A NASA Discovery mission to conduct the first orbital study
of the innermost planet
NASA logo carnegie institution logo JHU APL logo

Why Mercury?
The Mission
News Center
Science Operations
Who We Are
Related Links

Download iPhone/iPad app Explore orbital data with quickmap Question and Answer End of Orbit Insertion Where is MESSENGER? Where is Mercury now? Subscribe to MESSENGER eNews

Spectacular Volcanic Features on Mercury
Click on image to enlarge.
Spectacular Volcanic Features on Mercury
Release Date: September 29, 2011
Topics: NASA Press Telecon 09/29/2011, Pits, Volcanism

Date Presented: September 29, 2011, at a NASA Press Briefing
Instrument: Mercury Dual Imaging System (MDIS)

Of Interest: Candidate volcanic vents, lava flow-related channels, and teardrop-shaped features associated with smooth plains deposits in Mercury's northern hemisphere. (Upper left and right) Image and sketch map of the assemblage of volcanic flow-related features. Blunt arrows, flow-front-like embayment; long arrows, teardrop-shaped hills (TH). (Lower left) Pits interpreted as source vents. (Lower right) Teardrop-shaped hills and channel interpreted to be formed by lava erosion.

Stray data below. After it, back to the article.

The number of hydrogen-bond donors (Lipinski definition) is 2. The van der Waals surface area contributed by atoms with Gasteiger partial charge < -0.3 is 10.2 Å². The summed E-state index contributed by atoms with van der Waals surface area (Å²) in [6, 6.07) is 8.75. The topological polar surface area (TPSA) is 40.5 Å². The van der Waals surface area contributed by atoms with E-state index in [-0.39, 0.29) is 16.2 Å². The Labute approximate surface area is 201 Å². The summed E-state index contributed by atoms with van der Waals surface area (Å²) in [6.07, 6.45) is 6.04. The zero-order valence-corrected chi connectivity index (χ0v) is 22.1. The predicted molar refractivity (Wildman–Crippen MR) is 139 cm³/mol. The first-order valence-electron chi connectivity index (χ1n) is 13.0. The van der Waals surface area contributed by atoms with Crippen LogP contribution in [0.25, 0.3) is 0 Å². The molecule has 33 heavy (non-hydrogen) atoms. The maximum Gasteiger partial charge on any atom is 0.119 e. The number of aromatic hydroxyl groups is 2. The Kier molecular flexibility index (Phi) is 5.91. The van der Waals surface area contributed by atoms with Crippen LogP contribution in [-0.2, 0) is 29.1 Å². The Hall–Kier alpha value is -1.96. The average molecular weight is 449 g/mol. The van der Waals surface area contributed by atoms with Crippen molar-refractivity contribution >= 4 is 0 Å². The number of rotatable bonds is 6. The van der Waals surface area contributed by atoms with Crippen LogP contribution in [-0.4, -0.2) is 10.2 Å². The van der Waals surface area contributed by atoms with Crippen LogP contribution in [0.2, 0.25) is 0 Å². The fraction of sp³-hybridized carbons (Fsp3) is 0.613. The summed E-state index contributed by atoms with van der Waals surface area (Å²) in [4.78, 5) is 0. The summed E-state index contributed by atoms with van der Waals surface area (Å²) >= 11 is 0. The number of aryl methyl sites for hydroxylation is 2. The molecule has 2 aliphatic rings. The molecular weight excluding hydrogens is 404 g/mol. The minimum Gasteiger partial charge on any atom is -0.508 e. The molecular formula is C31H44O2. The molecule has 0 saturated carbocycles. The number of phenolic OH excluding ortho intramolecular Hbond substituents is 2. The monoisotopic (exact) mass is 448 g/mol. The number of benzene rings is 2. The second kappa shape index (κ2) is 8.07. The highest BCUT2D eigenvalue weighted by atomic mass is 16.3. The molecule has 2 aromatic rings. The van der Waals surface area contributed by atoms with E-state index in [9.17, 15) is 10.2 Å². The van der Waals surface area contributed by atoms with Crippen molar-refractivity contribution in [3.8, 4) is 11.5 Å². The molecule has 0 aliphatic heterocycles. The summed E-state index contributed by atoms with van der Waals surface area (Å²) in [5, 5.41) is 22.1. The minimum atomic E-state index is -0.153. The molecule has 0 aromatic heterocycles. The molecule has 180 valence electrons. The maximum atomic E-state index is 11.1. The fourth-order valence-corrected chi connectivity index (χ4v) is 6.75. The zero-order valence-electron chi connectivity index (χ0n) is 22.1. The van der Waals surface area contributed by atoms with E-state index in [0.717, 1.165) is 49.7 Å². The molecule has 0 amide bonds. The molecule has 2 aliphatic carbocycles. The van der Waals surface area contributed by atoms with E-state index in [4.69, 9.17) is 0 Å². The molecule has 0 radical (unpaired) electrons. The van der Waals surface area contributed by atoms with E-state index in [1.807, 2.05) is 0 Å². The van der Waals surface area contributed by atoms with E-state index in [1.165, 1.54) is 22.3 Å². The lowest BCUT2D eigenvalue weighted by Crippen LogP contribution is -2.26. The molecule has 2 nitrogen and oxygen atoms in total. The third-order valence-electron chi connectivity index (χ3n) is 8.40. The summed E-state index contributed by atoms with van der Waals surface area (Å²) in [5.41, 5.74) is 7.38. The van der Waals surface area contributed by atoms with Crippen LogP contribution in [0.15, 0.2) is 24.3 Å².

The MESSENGER spacecraft is the first ever to orbit the planet Mercury, and the spacecraft's seven scientific instruments and radio science investigation are unraveling the history and evolution of the Solar System's innermost planet. Visit the Why Mercury? section of this website to learn more about the key science questions that the MESSENGER mission is addressing. During the one-year primary mission, MDIS is scheduled to acquire more than 75,000 images in support of MESSENGER's science goals.

Credit: Courtesy AAAS/Science

For information regarding the use of MESSENGER images, see the image use policy.


   Top  | Contacts
© 1999-2015 by JHU/APL